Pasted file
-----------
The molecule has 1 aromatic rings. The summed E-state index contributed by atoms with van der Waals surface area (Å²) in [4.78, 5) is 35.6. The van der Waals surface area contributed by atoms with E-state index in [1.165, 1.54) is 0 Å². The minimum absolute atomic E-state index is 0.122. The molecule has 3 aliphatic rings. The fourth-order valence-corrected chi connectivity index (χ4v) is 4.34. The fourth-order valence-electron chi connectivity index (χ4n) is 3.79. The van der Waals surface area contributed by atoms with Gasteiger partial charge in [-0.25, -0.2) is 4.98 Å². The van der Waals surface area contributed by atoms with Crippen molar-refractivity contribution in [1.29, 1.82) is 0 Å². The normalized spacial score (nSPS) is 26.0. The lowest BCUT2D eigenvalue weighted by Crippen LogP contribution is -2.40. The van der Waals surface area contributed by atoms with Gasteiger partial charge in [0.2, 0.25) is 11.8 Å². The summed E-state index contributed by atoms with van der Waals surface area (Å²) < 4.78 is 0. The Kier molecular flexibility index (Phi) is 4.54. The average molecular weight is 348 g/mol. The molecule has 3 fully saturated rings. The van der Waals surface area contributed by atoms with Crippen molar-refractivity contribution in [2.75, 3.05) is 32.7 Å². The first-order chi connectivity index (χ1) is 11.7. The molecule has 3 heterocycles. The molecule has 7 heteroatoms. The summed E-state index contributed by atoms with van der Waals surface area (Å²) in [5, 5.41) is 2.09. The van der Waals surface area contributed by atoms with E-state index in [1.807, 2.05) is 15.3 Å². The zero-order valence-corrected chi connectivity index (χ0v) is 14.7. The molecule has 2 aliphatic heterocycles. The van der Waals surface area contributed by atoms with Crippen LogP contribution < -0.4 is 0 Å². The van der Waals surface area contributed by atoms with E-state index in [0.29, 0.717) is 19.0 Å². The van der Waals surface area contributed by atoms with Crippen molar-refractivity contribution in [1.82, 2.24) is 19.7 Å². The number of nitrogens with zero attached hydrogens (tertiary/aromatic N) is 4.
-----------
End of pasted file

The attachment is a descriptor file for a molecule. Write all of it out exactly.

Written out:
The molecule has 1 aromatic rings. The summed E-state index contributed by atoms with van der Waals surface area (Å²) in [4.78, 5) is 35.6. The van der Waals surface area contributed by atoms with E-state index in [1.165, 1.54) is 0 Å². The minimum absolute atomic E-state index is 0.122. The molecule has 3 aliphatic rings. The fourth-order valence-corrected chi connectivity index (χ4v) is 4.34. The fourth-order valence-electron chi connectivity index (χ4n) is 3.79. The van der Waals surface area contributed by atoms with Gasteiger partial charge in [-0.25, -0.2) is 4.98 Å². The van der Waals surface area contributed by atoms with Crippen molar-refractivity contribution in [1.29, 1.82) is 0 Å². The normalized spacial score (nSPS) is 26.0. The lowest BCUT2D eigenvalue weighted by Crippen LogP contribution is -2.40. The van der Waals surface area contributed by atoms with Gasteiger partial charge in [0.2, 0.25) is 11.8 Å². The summed E-state index contributed by atoms with van der Waals surface area (Å²) < 4.78 is 0. The Kier molecular flexibility index (Phi) is 4.54. The average molecular weight is 348 g/mol. The molecule has 3 fully saturated rings. The van der Waals surface area contributed by atoms with Crippen molar-refractivity contribution in [2.75, 3.05) is 32.7 Å². The first-order chi connectivity index (χ1) is 11.7. The molecule has 3 heterocycles. The molecule has 7 heteroatoms. The summed E-state index contributed by atoms with van der Waals surface area (Å²) in [5, 5.41) is 2.09. The van der Waals surface area contributed by atoms with E-state index in [1.807, 2.05) is 15.3 Å². The zero-order valence-corrected chi connectivity index (χ0v) is 14.7. The molecule has 2 aliphatic heterocycles. The van der Waals surface area contributed by atoms with Crippen LogP contribution < -0.4 is 0 Å². The van der Waals surface area contributed by atoms with E-state index in [0.29, 0.717) is 19.0 Å². The van der Waals surface area contributed by atoms with Crippen molar-refractivity contribution in [1.82, 2.24) is 19.7 Å². The number of nitrogens with zero attached hydrogens (tertiary/aromatic N) is 4.